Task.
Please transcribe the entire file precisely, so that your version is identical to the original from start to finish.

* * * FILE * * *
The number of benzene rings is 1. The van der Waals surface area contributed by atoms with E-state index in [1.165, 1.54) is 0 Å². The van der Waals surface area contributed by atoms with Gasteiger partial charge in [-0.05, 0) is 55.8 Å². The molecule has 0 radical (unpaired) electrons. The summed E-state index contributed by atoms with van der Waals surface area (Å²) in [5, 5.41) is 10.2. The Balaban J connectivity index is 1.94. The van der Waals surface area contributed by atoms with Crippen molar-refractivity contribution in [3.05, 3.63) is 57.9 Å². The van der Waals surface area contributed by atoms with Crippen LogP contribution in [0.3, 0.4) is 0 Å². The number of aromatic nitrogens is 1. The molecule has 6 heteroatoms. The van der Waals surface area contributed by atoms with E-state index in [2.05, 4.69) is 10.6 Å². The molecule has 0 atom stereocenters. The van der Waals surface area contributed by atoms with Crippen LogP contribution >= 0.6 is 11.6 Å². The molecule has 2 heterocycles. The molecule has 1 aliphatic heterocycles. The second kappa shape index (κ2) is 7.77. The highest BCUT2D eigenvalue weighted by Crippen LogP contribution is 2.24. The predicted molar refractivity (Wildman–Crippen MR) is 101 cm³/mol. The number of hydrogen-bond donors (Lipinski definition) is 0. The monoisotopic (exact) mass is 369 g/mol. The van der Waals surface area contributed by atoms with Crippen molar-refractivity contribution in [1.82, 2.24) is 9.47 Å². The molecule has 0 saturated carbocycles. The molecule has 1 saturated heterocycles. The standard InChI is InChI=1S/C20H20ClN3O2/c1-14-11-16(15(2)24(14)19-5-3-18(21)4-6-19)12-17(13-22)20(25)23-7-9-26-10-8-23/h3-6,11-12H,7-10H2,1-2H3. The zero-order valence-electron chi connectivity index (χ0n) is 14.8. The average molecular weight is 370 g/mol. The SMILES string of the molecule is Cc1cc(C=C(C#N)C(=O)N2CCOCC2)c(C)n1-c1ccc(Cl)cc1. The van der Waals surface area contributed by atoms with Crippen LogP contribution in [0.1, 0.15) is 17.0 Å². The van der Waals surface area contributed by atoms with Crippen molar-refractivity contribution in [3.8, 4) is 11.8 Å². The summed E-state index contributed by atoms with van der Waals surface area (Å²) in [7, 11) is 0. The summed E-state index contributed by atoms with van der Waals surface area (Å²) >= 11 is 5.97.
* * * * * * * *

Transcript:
The number of benzene rings is 1. The van der Waals surface area contributed by atoms with E-state index in [1.165, 1.54) is 0 Å². The van der Waals surface area contributed by atoms with Gasteiger partial charge in [-0.05, 0) is 55.8 Å². The molecule has 0 radical (unpaired) electrons. The summed E-state index contributed by atoms with van der Waals surface area (Å²) in [5, 5.41) is 10.2. The Balaban J connectivity index is 1.94. The van der Waals surface area contributed by atoms with Crippen molar-refractivity contribution in [3.05, 3.63) is 57.9 Å². The van der Waals surface area contributed by atoms with Crippen LogP contribution in [0.3, 0.4) is 0 Å². The number of aromatic nitrogens is 1. The molecule has 6 heteroatoms. The van der Waals surface area contributed by atoms with E-state index in [2.05, 4.69) is 10.6 Å². The molecule has 0 atom stereocenters. The van der Waals surface area contributed by atoms with Crippen LogP contribution >= 0.6 is 11.6 Å². The molecule has 2 heterocycles. The molecule has 1 aliphatic heterocycles. The second kappa shape index (κ2) is 7.77. The highest BCUT2D eigenvalue weighted by Crippen LogP contribution is 2.24. The predicted molar refractivity (Wildman–Crippen MR) is 101 cm³/mol. The number of hydrogen-bond donors (Lipinski definition) is 0. The monoisotopic (exact) mass is 369 g/mol. The van der Waals surface area contributed by atoms with Crippen molar-refractivity contribution in [1.82, 2.24) is 9.47 Å². The molecule has 0 saturated carbocycles. The molecule has 1 saturated heterocycles. The standard InChI is InChI=1S/C20H20ClN3O2/c1-14-11-16(15(2)24(14)19-5-3-18(21)4-6-19)12-17(13-22)20(25)23-7-9-26-10-8-23/h3-6,11-12H,7-10H2,1-2H3. The zero-order valence-electron chi connectivity index (χ0n) is 14.8. The average molecular weight is 370 g/mol. The SMILES string of the molecule is Cc1cc(C=C(C#N)C(=O)N2CCOCC2)c(C)n1-c1ccc(Cl)cc1. The van der Waals surface area contributed by atoms with Crippen LogP contribution in [0.1, 0.15) is 17.0 Å². The van der Waals surface area contributed by atoms with Crippen molar-refractivity contribution in [3.8, 4) is 11.8 Å². The summed E-state index contributed by atoms with van der Waals surface area (Å²) in [7, 11) is 0. The summed E-state index contributed by atoms with van der Waals surface area (Å²) >= 11 is 5.97.